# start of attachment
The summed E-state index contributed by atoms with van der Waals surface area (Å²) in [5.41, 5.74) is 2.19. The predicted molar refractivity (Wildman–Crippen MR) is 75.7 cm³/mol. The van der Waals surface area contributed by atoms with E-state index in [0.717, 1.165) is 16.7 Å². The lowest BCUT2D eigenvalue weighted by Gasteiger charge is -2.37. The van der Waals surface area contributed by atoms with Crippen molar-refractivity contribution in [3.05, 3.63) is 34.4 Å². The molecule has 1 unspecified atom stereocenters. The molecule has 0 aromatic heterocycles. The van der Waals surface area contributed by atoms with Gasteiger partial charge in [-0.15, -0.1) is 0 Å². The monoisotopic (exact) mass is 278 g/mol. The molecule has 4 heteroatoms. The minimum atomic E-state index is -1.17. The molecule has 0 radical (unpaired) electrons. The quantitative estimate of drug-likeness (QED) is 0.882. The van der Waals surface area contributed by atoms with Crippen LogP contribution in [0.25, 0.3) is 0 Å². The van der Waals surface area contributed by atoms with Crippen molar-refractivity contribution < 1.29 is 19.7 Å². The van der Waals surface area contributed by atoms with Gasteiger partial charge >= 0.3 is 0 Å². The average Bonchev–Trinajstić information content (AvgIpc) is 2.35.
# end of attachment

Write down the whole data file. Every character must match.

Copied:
The summed E-state index contributed by atoms with van der Waals surface area (Å²) in [5.41, 5.74) is 2.19. The predicted molar refractivity (Wildman–Crippen MR) is 75.7 cm³/mol. The van der Waals surface area contributed by atoms with E-state index in [0.717, 1.165) is 16.7 Å². The lowest BCUT2D eigenvalue weighted by Gasteiger charge is -2.37. The van der Waals surface area contributed by atoms with Crippen molar-refractivity contribution in [3.05, 3.63) is 34.4 Å². The molecule has 1 unspecified atom stereocenters. The molecule has 0 aromatic heterocycles. The van der Waals surface area contributed by atoms with Gasteiger partial charge in [-0.15, -0.1) is 0 Å². The monoisotopic (exact) mass is 278 g/mol. The molecule has 4 heteroatoms. The minimum atomic E-state index is -1.17. The molecule has 0 radical (unpaired) electrons. The quantitative estimate of drug-likeness (QED) is 0.882. The van der Waals surface area contributed by atoms with Crippen LogP contribution in [0.25, 0.3) is 0 Å². The van der Waals surface area contributed by atoms with Crippen molar-refractivity contribution < 1.29 is 19.7 Å². The van der Waals surface area contributed by atoms with Gasteiger partial charge >= 0.3 is 0 Å². The average Bonchev–Trinajstić information content (AvgIpc) is 2.35.